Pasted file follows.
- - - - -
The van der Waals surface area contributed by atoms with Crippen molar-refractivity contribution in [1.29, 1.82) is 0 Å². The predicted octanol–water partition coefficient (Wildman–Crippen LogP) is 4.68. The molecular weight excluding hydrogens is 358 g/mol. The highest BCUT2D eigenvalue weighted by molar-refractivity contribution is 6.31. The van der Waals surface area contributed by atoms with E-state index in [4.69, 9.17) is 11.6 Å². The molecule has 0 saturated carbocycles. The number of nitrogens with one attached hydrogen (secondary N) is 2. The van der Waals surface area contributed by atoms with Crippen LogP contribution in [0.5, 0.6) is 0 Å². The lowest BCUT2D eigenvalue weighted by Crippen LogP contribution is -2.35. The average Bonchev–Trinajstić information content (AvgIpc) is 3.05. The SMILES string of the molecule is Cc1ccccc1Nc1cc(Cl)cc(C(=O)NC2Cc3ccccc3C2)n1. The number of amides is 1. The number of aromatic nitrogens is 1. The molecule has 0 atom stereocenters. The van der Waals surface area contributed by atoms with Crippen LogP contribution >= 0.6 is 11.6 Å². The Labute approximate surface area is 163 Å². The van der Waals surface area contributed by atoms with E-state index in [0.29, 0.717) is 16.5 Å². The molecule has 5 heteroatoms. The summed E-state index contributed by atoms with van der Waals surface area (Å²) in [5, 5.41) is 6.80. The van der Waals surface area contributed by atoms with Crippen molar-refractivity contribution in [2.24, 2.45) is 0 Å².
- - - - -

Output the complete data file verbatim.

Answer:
The van der Waals surface area contributed by atoms with Crippen molar-refractivity contribution in [1.29, 1.82) is 0 Å². The predicted octanol–water partition coefficient (Wildman–Crippen LogP) is 4.68. The molecular weight excluding hydrogens is 358 g/mol. The highest BCUT2D eigenvalue weighted by molar-refractivity contribution is 6.31. The van der Waals surface area contributed by atoms with E-state index in [4.69, 9.17) is 11.6 Å². The molecule has 0 saturated carbocycles. The number of nitrogens with one attached hydrogen (secondary N) is 2. The van der Waals surface area contributed by atoms with Crippen LogP contribution in [0.5, 0.6) is 0 Å². The lowest BCUT2D eigenvalue weighted by Crippen LogP contribution is -2.35. The average Bonchev–Trinajstić information content (AvgIpc) is 3.05. The SMILES string of the molecule is Cc1ccccc1Nc1cc(Cl)cc(C(=O)NC2Cc3ccccc3C2)n1. The number of amides is 1. The number of aromatic nitrogens is 1. The molecule has 0 atom stereocenters. The van der Waals surface area contributed by atoms with Crippen LogP contribution >= 0.6 is 11.6 Å². The Labute approximate surface area is 163 Å². The van der Waals surface area contributed by atoms with E-state index in [0.29, 0.717) is 16.5 Å². The molecule has 5 heteroatoms. The summed E-state index contributed by atoms with van der Waals surface area (Å²) in [5, 5.41) is 6.80. The van der Waals surface area contributed by atoms with Crippen molar-refractivity contribution in [2.24, 2.45) is 0 Å².